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Play Bill Ackman’s SPAC Without the Inherent Frothiness

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Will Ashworth
·5 min read
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InvestorPlace contributor David Moadel believes Bill Ackman’s special purpose acquisition company, or SPAC, is mostly hype, suggesting the time to buy Pershing Square Tontine Holdings (NYSE:PSTH) and PSTH stock has passed investors.

two businessmen shaking hands with peers at their side
two businessmen shaking hands with peers at their side

Source: Shutterstock

On Jan. 13, Moadel argued that PSTH was starting to get frothy. That was at $29.

I don’t believe this to be the case and said so several days later.

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“There’s an expression in sports that you ride the hot hand. If a goalie’s won a bunch of games in a row, even if he’s not the starter, you let him play his way out of the net,” I wrote on Jan. 19.

“I don’t think it’s inappropriate to say that betting on Ackman is very much the same situation. I can guarantee you there are a bunch of smart institutional investors who’ve piled on the Ackman bandwagon.”

In the weeks ahead, we’ll see how this friendly disagreement plays out.

For those who agree with my colleague but like the idea of backing a thoroughbred like Ackman, you might want to consider going over-the-counter to buy Pershing Square Holdings (OTCMKTS:PSHZF), Ackman’s London Stock Exchange-listed closed-ended investment company.

Here’s why.

Pershing Square Holdings and PSTH Stock

According to the SPAC’s prospectus, Ackman indirectly, through various affiliates of Pershing Square Holdings, held 50% of its voting power after completing the $4-billion offering in July 2020.

In terms of the equity, that worked out to an economic interest of 42.9%. Now, like most SPACs, once the target is found and the combination completed, Ackman’s stake in the merged entity will drop considerably.

In Pershing Square Holdings’ August 202o report to shareholders, Ackman had lots to say about PSTH.

“On July 22nd, Pershing Square Tontine Holdings, Ltd. (“PSTH”) completed a $4 billion IPO on the New York Stock Exchange. We designed PSTH to be the most investor- and merger-friendly SPAC in the world. Apparently, investors agreed, as we had more than $12 billion of demand for the offering when we stopped marketing the IPO on the second day of the road show,” the report stated.

“We capped the IPO at $4 billion, which, when added to the Pershing Square funds’ minimum $1 billion commitment, created the largest blank check company in the world.”

Ackman reasoned that by offering to only take a minority position in the ultimate target, the premium it would have to pay for this investment wouldn’t be nearly as onerous as if it were a private equity buyer.

I won’t go into further detail. Suffice to say; you should read the report to understand better the pitfalls of SPAC investing. The content is extremely educational.

PSTH Valuation

In Ackman’s report, he points out that PSTH traded at 106% of its net asset value (NAV) on Aug. 25, 2020. That was based entirely on the SPACs cash held in trust. That’s $21.20 a unit. Six months later, PSTH trades around 145% of its NAV.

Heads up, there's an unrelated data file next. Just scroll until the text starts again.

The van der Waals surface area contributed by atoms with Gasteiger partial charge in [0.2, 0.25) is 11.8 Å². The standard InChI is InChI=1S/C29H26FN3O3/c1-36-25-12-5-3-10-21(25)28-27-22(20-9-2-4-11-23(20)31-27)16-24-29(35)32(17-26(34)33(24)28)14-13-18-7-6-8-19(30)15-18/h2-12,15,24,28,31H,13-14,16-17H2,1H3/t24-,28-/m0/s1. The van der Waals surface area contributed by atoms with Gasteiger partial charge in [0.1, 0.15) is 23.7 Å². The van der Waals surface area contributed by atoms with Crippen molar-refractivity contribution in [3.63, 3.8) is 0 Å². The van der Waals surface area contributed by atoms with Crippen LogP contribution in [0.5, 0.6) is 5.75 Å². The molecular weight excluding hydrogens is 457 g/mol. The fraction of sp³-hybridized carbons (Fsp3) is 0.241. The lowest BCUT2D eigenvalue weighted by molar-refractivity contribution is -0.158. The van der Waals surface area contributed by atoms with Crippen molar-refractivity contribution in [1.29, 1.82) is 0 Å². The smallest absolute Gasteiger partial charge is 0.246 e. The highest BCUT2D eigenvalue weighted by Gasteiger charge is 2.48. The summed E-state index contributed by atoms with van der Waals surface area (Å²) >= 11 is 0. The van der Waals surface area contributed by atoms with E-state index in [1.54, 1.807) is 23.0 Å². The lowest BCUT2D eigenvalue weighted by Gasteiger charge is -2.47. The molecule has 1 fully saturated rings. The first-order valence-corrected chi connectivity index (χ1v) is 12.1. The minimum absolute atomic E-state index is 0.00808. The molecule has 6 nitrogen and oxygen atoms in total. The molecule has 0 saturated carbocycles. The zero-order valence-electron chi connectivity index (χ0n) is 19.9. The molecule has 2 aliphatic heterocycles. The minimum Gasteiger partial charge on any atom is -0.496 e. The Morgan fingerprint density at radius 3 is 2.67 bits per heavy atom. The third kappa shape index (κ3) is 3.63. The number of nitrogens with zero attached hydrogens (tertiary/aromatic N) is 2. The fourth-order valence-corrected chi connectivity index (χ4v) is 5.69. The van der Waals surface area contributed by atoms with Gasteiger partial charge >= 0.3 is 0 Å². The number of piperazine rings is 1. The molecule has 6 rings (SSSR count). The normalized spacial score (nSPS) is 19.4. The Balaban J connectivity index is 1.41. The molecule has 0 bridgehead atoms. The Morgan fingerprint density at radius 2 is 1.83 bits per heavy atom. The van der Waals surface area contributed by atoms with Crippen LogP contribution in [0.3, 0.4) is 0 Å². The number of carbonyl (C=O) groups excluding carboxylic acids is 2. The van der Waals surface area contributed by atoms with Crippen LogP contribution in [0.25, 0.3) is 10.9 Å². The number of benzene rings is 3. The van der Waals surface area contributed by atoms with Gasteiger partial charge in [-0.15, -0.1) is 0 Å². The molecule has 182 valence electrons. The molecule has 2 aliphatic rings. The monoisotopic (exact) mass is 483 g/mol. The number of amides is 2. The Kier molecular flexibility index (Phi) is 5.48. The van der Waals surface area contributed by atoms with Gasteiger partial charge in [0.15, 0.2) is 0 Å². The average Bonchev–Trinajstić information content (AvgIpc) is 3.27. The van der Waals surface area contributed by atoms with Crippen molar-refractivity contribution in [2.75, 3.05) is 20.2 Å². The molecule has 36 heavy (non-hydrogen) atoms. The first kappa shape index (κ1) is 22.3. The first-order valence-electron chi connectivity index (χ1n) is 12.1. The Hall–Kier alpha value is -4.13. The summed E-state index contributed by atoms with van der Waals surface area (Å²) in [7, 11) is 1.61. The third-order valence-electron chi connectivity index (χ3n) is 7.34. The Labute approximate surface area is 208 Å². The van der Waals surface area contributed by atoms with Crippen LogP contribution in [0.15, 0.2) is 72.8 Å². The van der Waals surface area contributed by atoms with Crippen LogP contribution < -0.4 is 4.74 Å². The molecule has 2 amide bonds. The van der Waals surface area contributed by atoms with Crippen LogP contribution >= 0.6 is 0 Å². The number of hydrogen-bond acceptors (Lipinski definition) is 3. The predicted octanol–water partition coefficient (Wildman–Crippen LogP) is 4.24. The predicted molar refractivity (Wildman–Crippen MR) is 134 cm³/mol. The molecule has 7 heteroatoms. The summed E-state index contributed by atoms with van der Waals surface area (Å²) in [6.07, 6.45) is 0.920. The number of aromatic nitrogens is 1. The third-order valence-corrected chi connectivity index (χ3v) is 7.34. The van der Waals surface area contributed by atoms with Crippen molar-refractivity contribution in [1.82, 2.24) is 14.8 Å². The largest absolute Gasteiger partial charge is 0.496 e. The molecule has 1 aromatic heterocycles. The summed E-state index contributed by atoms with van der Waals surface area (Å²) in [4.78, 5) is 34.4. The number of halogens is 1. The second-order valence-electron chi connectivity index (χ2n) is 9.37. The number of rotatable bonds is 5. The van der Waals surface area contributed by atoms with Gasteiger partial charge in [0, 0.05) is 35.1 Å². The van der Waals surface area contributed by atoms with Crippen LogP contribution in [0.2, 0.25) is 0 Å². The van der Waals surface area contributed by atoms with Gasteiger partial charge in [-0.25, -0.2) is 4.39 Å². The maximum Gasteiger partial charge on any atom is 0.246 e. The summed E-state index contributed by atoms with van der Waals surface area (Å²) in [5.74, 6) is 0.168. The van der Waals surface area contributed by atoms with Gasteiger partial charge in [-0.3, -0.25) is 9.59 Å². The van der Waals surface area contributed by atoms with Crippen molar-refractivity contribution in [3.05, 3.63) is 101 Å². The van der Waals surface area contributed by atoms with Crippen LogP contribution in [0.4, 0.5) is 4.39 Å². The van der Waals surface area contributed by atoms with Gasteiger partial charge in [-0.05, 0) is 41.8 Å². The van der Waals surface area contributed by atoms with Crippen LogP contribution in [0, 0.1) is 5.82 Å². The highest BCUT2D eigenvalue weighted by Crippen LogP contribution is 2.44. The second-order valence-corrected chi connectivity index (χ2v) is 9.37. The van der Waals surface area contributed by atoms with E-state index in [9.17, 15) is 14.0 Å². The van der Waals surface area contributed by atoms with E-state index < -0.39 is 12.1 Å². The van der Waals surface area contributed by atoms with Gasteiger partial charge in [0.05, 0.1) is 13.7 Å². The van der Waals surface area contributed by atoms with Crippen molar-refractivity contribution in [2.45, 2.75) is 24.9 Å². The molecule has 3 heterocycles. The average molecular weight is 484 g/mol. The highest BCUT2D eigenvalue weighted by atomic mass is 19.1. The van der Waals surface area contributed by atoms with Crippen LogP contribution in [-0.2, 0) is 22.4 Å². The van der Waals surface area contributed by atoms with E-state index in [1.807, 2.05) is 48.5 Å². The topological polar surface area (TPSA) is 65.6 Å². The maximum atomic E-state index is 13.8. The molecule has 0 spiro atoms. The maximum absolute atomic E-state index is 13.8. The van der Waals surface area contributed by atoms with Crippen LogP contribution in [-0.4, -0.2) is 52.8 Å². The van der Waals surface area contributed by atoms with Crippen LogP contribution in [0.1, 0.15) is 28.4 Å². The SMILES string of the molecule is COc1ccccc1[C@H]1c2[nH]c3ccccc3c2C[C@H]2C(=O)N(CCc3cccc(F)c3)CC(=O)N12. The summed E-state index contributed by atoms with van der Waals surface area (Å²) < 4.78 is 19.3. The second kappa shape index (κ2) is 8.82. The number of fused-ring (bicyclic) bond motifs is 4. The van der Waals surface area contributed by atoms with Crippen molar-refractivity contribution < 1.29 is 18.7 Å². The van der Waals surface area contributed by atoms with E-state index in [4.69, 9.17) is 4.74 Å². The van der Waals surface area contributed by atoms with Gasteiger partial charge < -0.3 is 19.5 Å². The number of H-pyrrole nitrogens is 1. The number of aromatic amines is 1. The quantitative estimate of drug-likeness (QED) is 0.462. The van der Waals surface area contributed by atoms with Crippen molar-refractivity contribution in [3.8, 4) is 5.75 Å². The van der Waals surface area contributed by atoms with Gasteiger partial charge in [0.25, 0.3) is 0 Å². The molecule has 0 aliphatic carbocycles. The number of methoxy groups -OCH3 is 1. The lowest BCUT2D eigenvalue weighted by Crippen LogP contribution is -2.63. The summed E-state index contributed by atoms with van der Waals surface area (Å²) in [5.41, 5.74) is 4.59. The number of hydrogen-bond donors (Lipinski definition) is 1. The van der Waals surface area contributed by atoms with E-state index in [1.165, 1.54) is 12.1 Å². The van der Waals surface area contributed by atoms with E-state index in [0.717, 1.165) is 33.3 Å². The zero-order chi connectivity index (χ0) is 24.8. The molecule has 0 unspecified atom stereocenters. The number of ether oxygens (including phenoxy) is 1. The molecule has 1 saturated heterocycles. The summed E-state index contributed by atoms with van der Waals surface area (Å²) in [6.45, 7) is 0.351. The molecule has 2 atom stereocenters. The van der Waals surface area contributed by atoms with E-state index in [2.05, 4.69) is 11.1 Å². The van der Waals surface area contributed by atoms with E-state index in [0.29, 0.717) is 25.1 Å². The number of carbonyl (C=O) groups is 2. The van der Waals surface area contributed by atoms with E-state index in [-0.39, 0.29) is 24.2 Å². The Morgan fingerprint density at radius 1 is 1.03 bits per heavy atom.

Given the potential combination, Ackman defended the premium:

“PSTH trades at a premium to its cash NAV because the market believes that it is probable that we will find an attractive merger candidate and complete a transaction that creates significant shareholder value,” Ackman stated.

“We believe that PSTH’s share price reflects the compound probability of our completing a transaction, the potential increase in the stock price at the time of announcement, and the timing of transaction announcement and closure.”

I couldn’t agree more, which is why I’ve argued $29 isn’t too high a price to pay for PSTH stock, even though the target’s identity is still unknown.

Six months in, if I owned PSTH, rather than being worried it won’t find a target, I’d be encouraged that it’s six months closer to making an announcement. Early in my career, I worked in sales for a guy who used to say, “Be happy for the no’s because that gets you closer to a yes.”

But I digress.

The Rationale for Buying Pershing Square Holdings

In 2020, Pershing Square delivered a total return after fees of 70.2%. That’s on top of 58% in 2019. That’s some performance despite its investment in Howard Hughes (NYSE:HHC) losing 31% of its value over the past year, easily the fund’s worst performer in 2020.

Pershing Square Holdings’ NAV was $46.61 as of Jan. 12, 26% higher than its share price. Put another way, its share price was trading at a 21% discount to its NAV. Historically, that’s typically been the case, although the size of the discount has varied.

The downside to buying PSHZF over the counter?

You’ll pay management fees of almost 3% a year, fees that won’t go away in down markets. At the same time, you can buy Berkshire Hathaway (NYSE:BRK.A, NYSE:BRK.B) with no fees and plenty of long-term optimism.

Something to keep in mind.

However, if you want to get on the Ackman bandwagon and don’t want to pay a 145% premium to NAV, Pershing Square Holdings is the only way other than a SPAC ETF that can make this happen.

On the date of publication, Will Ashworth did not have (either directly or indirectly) any positions in the securities mentioned in this article.

Will Ashworth has written about investments full-time since 2008. Publications where he’s appeared, include InvestorPlace, The Motley Fool Canada, Investopedia, Kiplinger, and several others in both the U.S. and Canada. He particularly enjoys creating model portfolios that stand the test of time. He lives in Halifax, Nova Scotia. At the time of this writing Will Ashworth did not hold a position in any of the aforementioned securities.

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